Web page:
Two Red Sweaters with White Snowflake buttons, all made by mama.  I bought the book "Phoebe's Sweater ", to make sweaters for the girls, and give them the warm woolies and the book for Christmas. 


I made Eowyn's first, then finished up Istra's, and I'm glad I did them in that order, since Istra's was smaller, it seemed to whip along, which is how you want things to go, when you are this close to Christmas. I used Cascade Eco+ from Spinning Yarns, of course.  It took 2 skeins for Eowyn's, but I was able to do Istra's with the rest of the yarn from Eowyn's, plus one skein.  Very economical!  I love that yarn.  I working on an adult man sweater…no more details than that before Christmas, with the same yarn, in a different color.

This is Eowyn's Sweater.  Istra's is the same, but needs 2 more buttons, to be officially done:



I love these sweaters and can't wait to see them on the girls.  I found there is now an adult version, available, and I'm seriously considering making one for mama.

How is the gifting going for you?  Are you making anything this year?  I still have a couple things on the needles, and a couple more I'm thinking of adding.  A little sewing tossed in, for good measure, and possibly some preserve making and baking.  So fun! 

Once Christmas is over, I have a list of things to knit for myself!


Read Full Post »

My grandparents spend their winter's in Florida now, and Gram didn't want to wait until the end of December to make the trip.  For this reason, this year, that side of the family celebrated Thanksmas.  We enjoyed Thanksgiving dinner, followed by the family Christmas gift swap, followed by Thanksgiving leftovers for dinner, including fried stuffing!  Everyone seemed okay with the idea, so this may be the first of a new family tradition.

This means I get to start early, this year, sharing the handmade gifties I gifted.  So here they are.

My cousin got a necklace, but forgot to photograph it…poo.  She also recieved some of Irma, my sourdough starter.  I built her up to be able to gift 1 1/2 cups of her, and my cousin and her husband were excited at the thought of sourdough bread.

Their daughter looked adorable in the velvet bonnet I made.  I used the Angry Chicken pattern, for a baby, as she's 6 months old.  It come out perfectly, and Mini and The Baby will be recieving one soon, too.  Who doesn't want a cotton velvet lined hat, this time of year.  Not only did she look great in the hat, she liked wearing it!

My other cousin recieved a couple goodies.  First a pair of wool/cotton pot holders.  She's a baker, an amazing baker, at that (oh, the pumpkin whoopie pies she brought..oh!).  So with the potholders she recieved an 8oz bottle of my homemade Vanilla.  She also received some local popcorn!  The potholders were so much easier to make this time, thanks to my fabulous Walking Foot for the sewing machine.  It allows you to sew through several layers of fabric without getting the annoying puckering that can occur when you do that with a regular foot.  It's the best sewing accessory I ever bought.  I'm glad to be reminded of how smoothly it makes the process of making potholders go…it's very helpful when making bibs, too.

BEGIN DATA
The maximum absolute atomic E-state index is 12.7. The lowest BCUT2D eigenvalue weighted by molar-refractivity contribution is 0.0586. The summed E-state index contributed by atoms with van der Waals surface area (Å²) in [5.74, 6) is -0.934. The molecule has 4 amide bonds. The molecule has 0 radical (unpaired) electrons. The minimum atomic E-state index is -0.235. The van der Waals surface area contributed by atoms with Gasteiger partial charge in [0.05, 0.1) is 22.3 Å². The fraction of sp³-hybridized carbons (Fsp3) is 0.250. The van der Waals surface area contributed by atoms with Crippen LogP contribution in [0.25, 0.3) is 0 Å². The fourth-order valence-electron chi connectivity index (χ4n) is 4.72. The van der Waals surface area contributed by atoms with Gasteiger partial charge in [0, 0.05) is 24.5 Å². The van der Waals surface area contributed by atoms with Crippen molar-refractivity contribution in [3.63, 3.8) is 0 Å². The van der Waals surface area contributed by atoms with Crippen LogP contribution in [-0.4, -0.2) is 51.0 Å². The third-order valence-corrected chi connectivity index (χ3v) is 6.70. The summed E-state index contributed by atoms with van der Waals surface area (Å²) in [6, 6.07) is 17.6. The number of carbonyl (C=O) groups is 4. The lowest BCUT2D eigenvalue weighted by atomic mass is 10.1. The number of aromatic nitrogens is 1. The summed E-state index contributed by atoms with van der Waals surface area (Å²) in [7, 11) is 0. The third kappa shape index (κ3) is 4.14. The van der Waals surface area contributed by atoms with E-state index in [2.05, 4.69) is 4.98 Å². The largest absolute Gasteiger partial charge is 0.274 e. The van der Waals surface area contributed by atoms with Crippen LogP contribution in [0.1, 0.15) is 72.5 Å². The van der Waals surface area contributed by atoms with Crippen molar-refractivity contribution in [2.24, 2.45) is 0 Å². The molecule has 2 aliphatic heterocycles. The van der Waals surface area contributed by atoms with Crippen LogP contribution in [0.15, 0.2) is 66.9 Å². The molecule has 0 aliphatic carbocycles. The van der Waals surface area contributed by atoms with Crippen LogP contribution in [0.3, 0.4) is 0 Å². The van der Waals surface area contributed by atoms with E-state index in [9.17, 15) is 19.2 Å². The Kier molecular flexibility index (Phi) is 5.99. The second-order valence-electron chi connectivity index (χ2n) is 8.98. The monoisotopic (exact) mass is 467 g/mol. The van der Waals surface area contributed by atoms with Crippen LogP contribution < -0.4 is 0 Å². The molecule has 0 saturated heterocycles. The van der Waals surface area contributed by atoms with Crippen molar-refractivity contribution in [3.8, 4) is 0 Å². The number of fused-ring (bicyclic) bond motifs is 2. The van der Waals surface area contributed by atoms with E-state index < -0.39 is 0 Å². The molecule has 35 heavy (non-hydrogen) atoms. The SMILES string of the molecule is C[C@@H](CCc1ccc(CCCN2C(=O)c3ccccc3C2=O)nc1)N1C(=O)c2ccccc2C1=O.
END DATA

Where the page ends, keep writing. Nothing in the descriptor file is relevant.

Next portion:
Finally, I owed her a gift from last year, since what I was knitting for her became a problem, and I didn't have time to recover.  I tried another project that wasn't working up nicely, so frogged it all since the weather was too warm for warm woolies.  This fall, I found a pattern that worked up great.  A nice bulky, cozy, wool, cowl, adorned with a glass button I made.  She lives in Boston, and has short hair, so anything to help keep her neck warm gets a big thumbs up.


I recieved gift certificates for knitting, and book buying.  Perfect. Now I'm going to dream, fondly, of the pumpkin whoopie pies, with the cream cheese filling, that my cousin let me take a half dozen home…I'm only going to dream of them, because I'm quite full!  But, they are in my fridge for tomorrow.  Happy Thanksmas!

Read Full Post »

There is still so much to be done around her, but my get up and go has got up and left…Oh, going off on a tangent, remember that public service ad with that line, something like "When my get up and go, has got up and left, I hanker for a hunk of cheese".  My Mini would like that line.  She's a huge fan of cheese.  She recently said, "Mom, don't cook dinner, just leave the meat and vegetables in the refrigerator, and lets just have cheese, now and forever.  I only want to eay cheese."


Well, anyway, back to my point.  I'm not motivated.  Or maybe I'm motivated in a different direction than I feel I should be.  But lately, I have a stack of things that should be getting done, those apples should be processed, there is some butchering to be done, there is a lot of reorganizing and cleaning to be done.  But I'm in my glass studio making buttons, and in my livingroom finishing the next sweater that shall be adorned with some of the aforementioned buttons. 

The baby now has a Tiny Tea Leaves sweater…the only gal who doens't have one in this house, is Mama.  Must fix that soon.  That sweater is so great.  It's so simple, but a wonderful cozy, thrown on over anything sweater.  Yes, Mama needs one, too.  But here is The Baby's very own sweater, with Mama made buttons.  The yarn is Victorian Pink, Lamb's Pride.  I bought the yarn last year to make a snow suit for The Baby, but went with a sewn snow suit, instead, so the yarn became this sweater and a soaker for her. 






Read Full Post »

Older Posts »